The Final Sermon: Trust

The words of our beloved Prophet (Allah bless him and give him peace) are full of rich lessons. Among them is his address during the farewell Hajj. This is the seventh in a series of articles on The Prophet’s Last Sermon, Lessons for Humanity.

“O people: your lives and your property, until the very day you meet your Lord, are as inviolable to each other as the inviolability of this day you are now in, and the month you are now in. Have I given the message?—O Allah, be my witness. So let whoever has been given something for safekeeping give it back to him who gave him it.”

Islam is a religion of rights. Islam is truth from Allah, and its foundation is fulfilling rights. There are the rights of Allah, and there are the rights of Allah’s servant. The righteous servant is the one who strives to fulfill the rights of Allah as well as the rights of Allah’s creation to the utmost of their ability in a manner pleasing to Allah. 

Religion Is a Trust

This arises from recognizing that religion is a trust. We uphold these rights of the inviolability of others’ lives, property, and honor before Allah. 

Allah refers to religion and moral responsibility in the Quran as being a trust that we have been entrusted with. The basis of trust is that you discharge your trusts to those they are owed to, fully. 

The whole meaning of religion is that it is a trust. That trust will be asked about on the Day of Resurrection. The best way when it comes to that day is that you discharge your trusts to Allah so evidently and to His creation so evidently that you are not brought to account. 

The foremost of Sura al-Waqi‘a are those whose good precedes them. Their good is so evident. They are so clearly fulfilling the rights of Allah and so clearly fulfilling the rights of Allah’s creation. So that on the day of resurrection they will enter paradise without reckoning, or if they had some shortcomings they will be brought to account with an easy account. It is an account of honoring because they did good.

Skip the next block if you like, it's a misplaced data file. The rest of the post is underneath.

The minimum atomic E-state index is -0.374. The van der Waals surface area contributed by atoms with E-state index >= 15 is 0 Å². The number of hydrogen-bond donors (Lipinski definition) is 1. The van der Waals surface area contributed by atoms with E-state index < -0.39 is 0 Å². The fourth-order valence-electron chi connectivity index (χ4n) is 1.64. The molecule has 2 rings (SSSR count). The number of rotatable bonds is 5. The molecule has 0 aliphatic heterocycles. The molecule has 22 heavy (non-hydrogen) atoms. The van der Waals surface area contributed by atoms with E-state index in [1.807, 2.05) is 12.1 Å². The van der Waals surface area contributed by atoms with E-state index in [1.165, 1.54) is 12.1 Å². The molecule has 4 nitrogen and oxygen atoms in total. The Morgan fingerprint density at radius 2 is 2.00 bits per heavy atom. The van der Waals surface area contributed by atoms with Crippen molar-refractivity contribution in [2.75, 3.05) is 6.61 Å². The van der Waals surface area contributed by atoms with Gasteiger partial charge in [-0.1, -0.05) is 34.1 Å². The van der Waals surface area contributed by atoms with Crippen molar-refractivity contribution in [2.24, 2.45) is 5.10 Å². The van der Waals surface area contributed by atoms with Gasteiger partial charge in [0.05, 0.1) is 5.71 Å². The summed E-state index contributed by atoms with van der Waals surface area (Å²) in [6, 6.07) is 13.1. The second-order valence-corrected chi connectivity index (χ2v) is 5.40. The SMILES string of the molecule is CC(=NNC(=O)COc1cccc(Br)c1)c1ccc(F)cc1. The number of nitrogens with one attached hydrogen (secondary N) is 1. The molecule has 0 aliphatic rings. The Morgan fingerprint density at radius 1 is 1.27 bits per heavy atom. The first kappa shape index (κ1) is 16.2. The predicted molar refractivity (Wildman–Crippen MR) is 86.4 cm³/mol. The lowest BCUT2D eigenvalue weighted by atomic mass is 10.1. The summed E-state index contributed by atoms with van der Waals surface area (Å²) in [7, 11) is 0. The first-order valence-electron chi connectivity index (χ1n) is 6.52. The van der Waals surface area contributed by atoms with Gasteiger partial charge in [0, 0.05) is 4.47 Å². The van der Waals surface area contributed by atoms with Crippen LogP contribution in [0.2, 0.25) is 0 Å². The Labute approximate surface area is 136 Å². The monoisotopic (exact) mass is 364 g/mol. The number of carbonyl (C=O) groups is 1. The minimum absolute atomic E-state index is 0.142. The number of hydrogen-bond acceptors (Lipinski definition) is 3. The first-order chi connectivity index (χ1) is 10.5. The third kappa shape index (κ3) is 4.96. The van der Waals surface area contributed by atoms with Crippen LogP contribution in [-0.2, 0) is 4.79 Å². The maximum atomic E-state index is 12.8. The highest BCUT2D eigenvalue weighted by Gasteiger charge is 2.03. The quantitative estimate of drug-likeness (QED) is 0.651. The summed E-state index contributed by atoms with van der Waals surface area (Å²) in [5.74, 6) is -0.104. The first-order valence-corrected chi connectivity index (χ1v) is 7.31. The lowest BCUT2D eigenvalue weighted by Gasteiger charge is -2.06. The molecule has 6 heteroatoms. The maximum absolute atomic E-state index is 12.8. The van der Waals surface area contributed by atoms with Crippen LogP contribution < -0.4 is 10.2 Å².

The Prophet (Allah bless him and give him peace) (Allah bless him and give him peace) warned his nation, “Whoever is taken to task when they are reckoned will be tormented.” 

They will feel tormented because we know the descriptions of how the reckoning takes place, our skins and limbs will bear witness against us. The places that we visited, and the things we engaged in will take form and they will bear witness. The film of your life will take form and will speak either bearing witness for you or against you.

The believer has a deep sense of trust. We should strive to keep our vessel of moral accountability clear and clean. If you owe debts, clear them. If you have wronged people, redress the wrongs. Apologize and rectify. Here, the Prophet (Allah bless him and give him peace)  conveys this with a sense of deep responsibility.

It is not just the big things, even little things. If you are entrusted with something from another, give it back to them. If you borrow things, for example, always keep what you borrowed from others distinct from your property lest it gets mixed. Give it back as soon as possible. 

The ideal case is if people give you food, empty it immediately, wash it and give it back or fill it with food from yourself and give it back, but do not delay. At the very least, keep it separate. If you borrow books, keep them separate.

Keep track of the money you have borrowed. Keep track of your trusts. If someone gave you something to give to another, keep track of these things, write them down and review your trusts.

Who Is Bankrupt?

The issue of trusts in daily life is very important. The bankrupt person is the one who comes on the Day of Judgment, having done good, but yet they had wronged this person, and harmed this person, and insulted this person, and so on. So they would take from his good deeds until the wrong is redressed until no good deeds remain, in which case he takes on the sins of those wronged until one’s scales predominate on the side of punishment and one bears its consequence. 

The Prophet (Allah bless him and give him peace) said, “Wrongdoing becomes manyfold darknesses on the day of resurrection.”

Often it is the small things. If someone says, “Please give my salams (greeting of peace) to so and so,” if you accept, that is a trust. You will be asked about that. If someone requested this, many of the righteous would exclaim they would do so if they remembered and would encourage the other to contact them, they would be happy. It is safer.  

Work is a trust. If one takes on a responsibility, did you fulfill its due? Did you try to do it in a good way? Did you try to do it with excellence? These are three levels of fulfillment of trust.